It has always been clear that the plants and flowers are something very valuable and unique to the Knight's Walk estate, read more about activities that we have been doing with residents relating to the planting and gardens on Knight's Walk here.
From the very first walkabout on Knight’s Walk and from initial conversations with residents and neighbours, it was clear that plants are something very valuable and unique to the local area. A green oasis tucked behind the bustle of the city, the communal spaces in-between the Knight’s Walk bungalows are bursting with a range of shrubs, trees, flowers and roses that add to the calm and peaceful feel of the area, but also hold quite a lot of history and memories behind them.
As conversations progressed about the design development, it became clear that it is important to keep as much of the greenery around Knight’s Walk as possible, and in the areas which had to be removed, making sure that the planting could be captured in some way, transferred and replaced where appropriate. In order to continue these important conversations, we arranged plant audit walkabouts where we could talk through garden areas with residents and begin to classify and identify the plants. In parallel to this we also held sessions at No.15 to find creative ways to capture the type of plants and the memories and stories behind them:
Plant Audits on Knight’s Walk
Following a suggestion from a resident on Knight’s Walk, in June and July we arranged two plant audits around the communal green spaces with residents and neighbours. The aim of these walkabouts was to identify and classify existing plants and consider how they might be reused and transferred to the new gardens on Knight’s Walk.
Walking around the communal areas of planting around the estate and visiting some of the shared block gardens, residents helped to identify specific plant varieties and classified these according to different priorities;
A key classification of plants was around maintenance, as feedback from residents and neighbours in previous public exhibition raised concerns about how new planting along Knight’s Walk might be maintained and making sure it remains healthy all year round. Along the walkabout we also discussed the health and condition of many plants along with their positive qualities, noting the beauty and value of some whilst also acknowledging that re-planting might not be a good option for the more aged, variegated or plants with disease.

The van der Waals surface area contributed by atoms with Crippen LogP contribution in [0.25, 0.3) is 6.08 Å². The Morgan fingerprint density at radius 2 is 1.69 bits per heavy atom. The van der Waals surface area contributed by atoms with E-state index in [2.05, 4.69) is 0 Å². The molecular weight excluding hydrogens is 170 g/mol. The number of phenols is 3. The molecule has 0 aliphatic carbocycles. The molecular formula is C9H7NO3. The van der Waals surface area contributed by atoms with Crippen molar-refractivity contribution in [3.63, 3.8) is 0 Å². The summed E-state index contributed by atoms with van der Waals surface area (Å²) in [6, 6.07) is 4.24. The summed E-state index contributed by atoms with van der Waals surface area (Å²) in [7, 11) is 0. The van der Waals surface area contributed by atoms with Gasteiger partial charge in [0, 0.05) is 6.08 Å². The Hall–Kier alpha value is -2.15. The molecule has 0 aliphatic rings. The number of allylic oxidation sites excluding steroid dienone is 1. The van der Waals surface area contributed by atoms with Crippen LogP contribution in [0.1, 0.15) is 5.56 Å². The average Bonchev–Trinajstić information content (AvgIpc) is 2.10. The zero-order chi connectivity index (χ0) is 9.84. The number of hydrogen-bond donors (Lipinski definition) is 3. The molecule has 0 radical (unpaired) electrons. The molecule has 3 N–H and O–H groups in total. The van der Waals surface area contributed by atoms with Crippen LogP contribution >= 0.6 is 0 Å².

Conversations about replanting focused mainly on the Knight’s Walk roses, and residents proposed that these would be pruned at the correct time, when they are dormant, and then transferred to pots in order to see how they acclimatised before replanting. It was also suggested that as the roses will be pruned when they have no petals, that they could be grouped or categorised by colour or type in order to consider the arrangement when they are replanted.
All of the information from the plant audits has been captured and can be found here. Some of these findings have already been considered as part of the new landscape strategy for Knight’s Walk and over the winter there will be sessions at No.15 looking at how plants can be pruned and transported safely at the right time of year.
Photograms and Flower Pressing
The classification and mapping of plants on Knight’s Walk during the plant audits made it clear that not all of the wonderful planting would be suitable to transport or to re-plant in the new communal gardens. After regular conversations with residents about the value, history and memories that many of the plants and flowers encompass, we began to look for ways that the beauty and sentiment of these could be captured, along side the Knight’s Walk memory archive, in a way that the stories could be reflected in the future communal area of Knight’s Walk and even when the flowers were dormant in the winter.
At Coffee and Cake at No.15 we collected a selection of leaves and flowers from the gardens along Knight’s Walk and resident picked out ones that were meaningful to them. Using photogram paper, with hypersensitivity to the sun, residents carefully placed an arrangement of leaves, flowers and branches to produce sun prints and capture the crisp outline shapes of the Knight’s Walk plants individually or as patterns.
Trialling different variations of capturing the local plants and collecting stories and memories for the Memory Archive, residents also picked flowers and leaves from the garden at No.15 and along the edge of Knight’s Walk and learned to press these between books, leaving them to dry for 2 weeks, with the purpose of using them as delicate decorations for the Knight’s Walk garden party.
What we found from these plant-orientated activities is that although there is a general appreciation for the greenery around Knight’s Walk, it is also the case that the detail of this beauty can be overlooked, by capturing the essence, shapes, forms, smells and memories behind these calla lilies and roses, we were able to bring out a new layer of knowledge that can be taken forward to make sure the new green spaces on Knight’s Walk keep and reflect some of these elements.